J Hannah.

The relation between the Divine and human elements in Holy Scripture : eight lectures preached before the University of Oxford in the year MDCCCLXIII .. online

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sense, in which work they have been too often assisted
by the exaggerations of its upholders ; affirming that



LECTURE VIII. 239

the theory, as commonly explained, is inconsistent
with the facts, or destroys the true position of the
human writer, or is an unfair attempt to get rid of
supposed contradictions, by representing them as
mere developments. At other times, again, they have
striven to prove that the human element exerts an
influence of absolute error — an argument which they
work out by overestimating the significance of alleged
inaccuracies ; by treating as mistakes what were mere
accommodations ; by thrusting scientific doctrines into
the sphere of Scripture — an error, again, in which
their opponents have been only too ready to keep
them in countenance ; and above all, by urging that
the Old Testament is marred by the harsh dictates of
an imperfect morality, and that defects less striking,
but not less certain, can be discovered in the blessed
teaching of the New. The answer to these cavils
will be found, as we believe, in the careful discrimi-
nation which separates in all cases between the matter
and the form; which distinguishes, in moral prin-
ciples, between the record of a sin and its express
approbation ; which analyses mixed actions into their
component elements, and confines the praise which is
accorded to the element of good; which recognises
the Jewish nation as an authorised instrument of
God's vegeance against evil, and therefore invests its
public acts with something like the judicial character,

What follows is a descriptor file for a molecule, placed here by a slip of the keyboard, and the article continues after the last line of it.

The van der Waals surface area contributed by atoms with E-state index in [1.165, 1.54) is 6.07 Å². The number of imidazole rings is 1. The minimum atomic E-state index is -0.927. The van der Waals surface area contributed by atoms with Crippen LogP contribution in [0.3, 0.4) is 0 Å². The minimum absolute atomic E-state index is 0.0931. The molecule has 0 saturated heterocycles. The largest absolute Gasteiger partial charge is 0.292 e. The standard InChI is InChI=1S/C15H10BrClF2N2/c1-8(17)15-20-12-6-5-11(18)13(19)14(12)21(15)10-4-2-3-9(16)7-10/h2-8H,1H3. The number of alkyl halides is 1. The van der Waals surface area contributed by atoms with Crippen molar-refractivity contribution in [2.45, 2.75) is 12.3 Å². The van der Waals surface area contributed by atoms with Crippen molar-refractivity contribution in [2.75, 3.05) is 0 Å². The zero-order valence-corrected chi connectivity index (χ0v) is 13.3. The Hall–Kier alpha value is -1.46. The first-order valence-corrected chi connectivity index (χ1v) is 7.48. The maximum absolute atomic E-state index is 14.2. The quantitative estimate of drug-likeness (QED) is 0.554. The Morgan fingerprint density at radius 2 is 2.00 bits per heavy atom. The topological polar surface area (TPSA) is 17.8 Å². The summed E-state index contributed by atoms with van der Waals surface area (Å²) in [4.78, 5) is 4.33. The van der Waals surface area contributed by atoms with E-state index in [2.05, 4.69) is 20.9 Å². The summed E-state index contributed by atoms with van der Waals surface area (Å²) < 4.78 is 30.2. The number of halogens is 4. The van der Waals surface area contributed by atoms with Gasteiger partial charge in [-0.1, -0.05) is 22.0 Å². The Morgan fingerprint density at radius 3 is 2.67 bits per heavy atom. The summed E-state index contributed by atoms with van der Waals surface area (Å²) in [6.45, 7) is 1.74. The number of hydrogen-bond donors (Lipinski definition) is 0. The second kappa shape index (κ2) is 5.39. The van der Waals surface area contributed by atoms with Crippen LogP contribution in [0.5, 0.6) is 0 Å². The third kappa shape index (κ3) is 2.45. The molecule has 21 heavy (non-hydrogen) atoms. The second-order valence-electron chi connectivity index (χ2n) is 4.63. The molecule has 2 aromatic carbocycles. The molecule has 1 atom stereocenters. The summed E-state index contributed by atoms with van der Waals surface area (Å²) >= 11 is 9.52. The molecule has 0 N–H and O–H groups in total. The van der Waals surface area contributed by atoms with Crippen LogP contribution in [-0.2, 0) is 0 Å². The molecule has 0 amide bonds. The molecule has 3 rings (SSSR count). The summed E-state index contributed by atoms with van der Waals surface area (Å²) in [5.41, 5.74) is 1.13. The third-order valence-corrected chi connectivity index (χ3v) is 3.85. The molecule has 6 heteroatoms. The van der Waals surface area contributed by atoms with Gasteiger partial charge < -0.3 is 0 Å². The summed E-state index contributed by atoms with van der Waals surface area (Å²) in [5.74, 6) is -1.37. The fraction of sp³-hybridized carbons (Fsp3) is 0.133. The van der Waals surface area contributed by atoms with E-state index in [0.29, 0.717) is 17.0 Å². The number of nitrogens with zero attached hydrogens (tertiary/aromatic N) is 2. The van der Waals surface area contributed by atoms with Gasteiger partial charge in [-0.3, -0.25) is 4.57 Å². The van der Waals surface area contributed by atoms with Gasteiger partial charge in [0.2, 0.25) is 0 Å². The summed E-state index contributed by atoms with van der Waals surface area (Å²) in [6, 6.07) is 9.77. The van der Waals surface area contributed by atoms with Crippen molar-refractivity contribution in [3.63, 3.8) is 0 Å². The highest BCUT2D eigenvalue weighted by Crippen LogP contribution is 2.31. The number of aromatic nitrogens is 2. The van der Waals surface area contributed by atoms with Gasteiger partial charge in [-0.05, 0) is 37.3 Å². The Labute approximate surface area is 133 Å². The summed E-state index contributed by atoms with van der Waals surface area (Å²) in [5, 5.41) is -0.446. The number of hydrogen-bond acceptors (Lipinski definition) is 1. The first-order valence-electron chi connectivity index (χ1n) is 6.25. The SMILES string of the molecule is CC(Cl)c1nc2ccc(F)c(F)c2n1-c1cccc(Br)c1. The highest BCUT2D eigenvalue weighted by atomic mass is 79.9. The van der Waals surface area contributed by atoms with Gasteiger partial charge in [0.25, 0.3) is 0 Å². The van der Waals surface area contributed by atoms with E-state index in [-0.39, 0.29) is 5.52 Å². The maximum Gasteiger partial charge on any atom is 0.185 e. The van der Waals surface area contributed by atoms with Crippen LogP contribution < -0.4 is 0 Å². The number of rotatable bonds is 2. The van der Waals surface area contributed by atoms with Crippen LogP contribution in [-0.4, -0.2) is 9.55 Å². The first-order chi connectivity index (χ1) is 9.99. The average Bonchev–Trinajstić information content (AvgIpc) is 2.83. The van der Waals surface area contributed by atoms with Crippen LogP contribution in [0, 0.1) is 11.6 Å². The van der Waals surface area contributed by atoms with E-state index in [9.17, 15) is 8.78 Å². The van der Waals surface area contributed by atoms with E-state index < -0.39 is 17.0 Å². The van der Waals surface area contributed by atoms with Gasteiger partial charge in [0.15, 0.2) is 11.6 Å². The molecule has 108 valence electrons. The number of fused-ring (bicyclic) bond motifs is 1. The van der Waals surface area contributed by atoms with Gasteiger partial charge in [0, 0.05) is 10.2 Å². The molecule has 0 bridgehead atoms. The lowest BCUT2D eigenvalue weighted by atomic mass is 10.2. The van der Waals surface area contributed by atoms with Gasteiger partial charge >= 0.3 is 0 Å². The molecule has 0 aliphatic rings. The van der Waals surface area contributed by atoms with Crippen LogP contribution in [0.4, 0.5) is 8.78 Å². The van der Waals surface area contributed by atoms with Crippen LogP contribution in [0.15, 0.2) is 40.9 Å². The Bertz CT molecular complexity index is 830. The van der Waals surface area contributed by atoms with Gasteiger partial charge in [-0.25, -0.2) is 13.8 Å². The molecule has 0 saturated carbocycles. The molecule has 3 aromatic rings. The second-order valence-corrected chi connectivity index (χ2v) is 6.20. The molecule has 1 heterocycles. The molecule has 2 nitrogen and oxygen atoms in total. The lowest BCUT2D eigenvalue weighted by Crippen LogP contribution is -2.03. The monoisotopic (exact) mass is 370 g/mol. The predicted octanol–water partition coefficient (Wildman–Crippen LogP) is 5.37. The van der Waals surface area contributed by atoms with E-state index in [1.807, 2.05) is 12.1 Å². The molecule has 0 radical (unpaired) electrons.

though careful to stop short of the extension of the
principle, which would make God's command turn
evil into good; and which points out that errors
recorded in the lives of Scripture writers were not



240 lecture vin.

permitted to throw a shade of imperfection over the
message which they delivered as ambassadors from
God. To these subjects I have endeavoured to direct
attention in such detail as the nature of my task
permitted : with a deep sense of the responsibility
which rests on any one who ventures, however dif-
fidently, to suggest terms of peace, while men's
thoughts are still agitated by the recollection of the
strife, and while the atmosphere is still charged with
tendencies to further controversy ; yet in the earnest
hope, and with the fervent prayer, that there may be
some minds, at all events, which will be thankful to
escape from the contest, and find refuge in a solution
Avhich aims at preserving alike the absolute divinity
of the message, and the unimpaired humanity of those
through whose lips and pens it was conveyed.

Let us pass on now to consider, briefly, the bearing
of this argument on the great question of Scripture
interpretation, to which all such enquiries lead our
thoughts. It is the foremost duty of the Christian
teacher rightly to divide the word of truth (6). The
metaphor of this passage may be micertain, but the
precept is distinct and clear. The figure may either
mean that, like a good steward, he is to apportion to
each member of God's household his meat in due
season; or perhaps, that he. is 'to distribute the word
rightly," 1 by arranging it under different heads of
belief, according to the just 'proportion of faith;' b or

a Hooker, E. P., V. lxxxi. 2. b Rom. xii. G.



LECTURE VIII. 241

that he is to lay straightly out the road or the furrow,
by drawing a direct line through the intricacies of error,
without yielding to any bias from his onward course.
Whichever sense we adopt, the duty of the inter-
preter is taught clearly and distinctly. It is far less
pardonable in the case of Scripture than in the case
of any other writing, to have recourse to the devices
of a forced, unnatural, or, worst of all, an uncandid
interpretation.

1. ' The principle,' says Warburton, 'which Grotius
went upon, in commenting the Bible, was, that it
should be interpreted on the same rules of criti-